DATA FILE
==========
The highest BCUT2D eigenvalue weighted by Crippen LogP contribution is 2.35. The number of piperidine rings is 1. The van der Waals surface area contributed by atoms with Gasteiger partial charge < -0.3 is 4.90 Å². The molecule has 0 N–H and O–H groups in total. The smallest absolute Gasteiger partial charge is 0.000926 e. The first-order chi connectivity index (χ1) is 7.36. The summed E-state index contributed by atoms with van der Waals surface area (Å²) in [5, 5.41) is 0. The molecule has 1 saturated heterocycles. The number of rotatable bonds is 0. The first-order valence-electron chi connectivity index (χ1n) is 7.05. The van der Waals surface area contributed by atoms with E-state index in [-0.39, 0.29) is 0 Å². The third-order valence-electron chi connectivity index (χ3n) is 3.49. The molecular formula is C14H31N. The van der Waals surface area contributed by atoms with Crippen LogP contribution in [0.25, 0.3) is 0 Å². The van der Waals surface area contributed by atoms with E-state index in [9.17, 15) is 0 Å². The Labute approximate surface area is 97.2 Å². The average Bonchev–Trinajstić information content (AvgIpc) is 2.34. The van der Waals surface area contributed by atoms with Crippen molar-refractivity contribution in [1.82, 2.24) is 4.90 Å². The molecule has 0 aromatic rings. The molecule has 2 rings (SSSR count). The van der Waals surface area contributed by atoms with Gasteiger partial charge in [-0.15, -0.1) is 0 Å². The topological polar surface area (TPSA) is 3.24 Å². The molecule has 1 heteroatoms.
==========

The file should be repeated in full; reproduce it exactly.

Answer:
The highest BCUT2D eigenvalue weighted by Crippen LogP contribution is 2.35. The number of piperidine rings is 1. The van der Waals surface area contributed by atoms with Gasteiger partial charge < -0.3 is 4.90 Å². The molecule has 0 N–H and O–H groups in total. The smallest absolute Gasteiger partial charge is 0.000926 e. The first-order chi connectivity index (χ1) is 7.36. The summed E-state index contributed by atoms with van der Waals surface area (Å²) in [5, 5.41) is 0. The molecule has 1 saturated heterocycles. The number of rotatable bonds is 0. The first-order valence-electron chi connectivity index (χ1n) is 7.05. The van der Waals surface area contributed by atoms with E-state index in [-0.39, 0.29) is 0 Å². The third-order valence-electron chi connectivity index (χ3n) is 3.49. The molecular formula is C14H31N. The van der Waals surface area contributed by atoms with Crippen LogP contribution in [0.25, 0.3) is 0 Å². The van der Waals surface area contributed by atoms with E-state index in [9.17, 15) is 0 Å². The Labute approximate surface area is 97.2 Å². The average Bonchev–Trinajstić information content (AvgIpc) is 2.34. The van der Waals surface area contributed by atoms with Crippen molar-refractivity contribution in [1.82, 2.24) is 4.90 Å². The molecule has 0 aromatic rings. The molecule has 2 rings (SSSR count). The van der Waals surface area contributed by atoms with Gasteiger partial charge in [-0.15, -0.1) is 0 Å². The topological polar surface area (TPSA) is 3.24 Å². The molecule has 1 heteroatoms.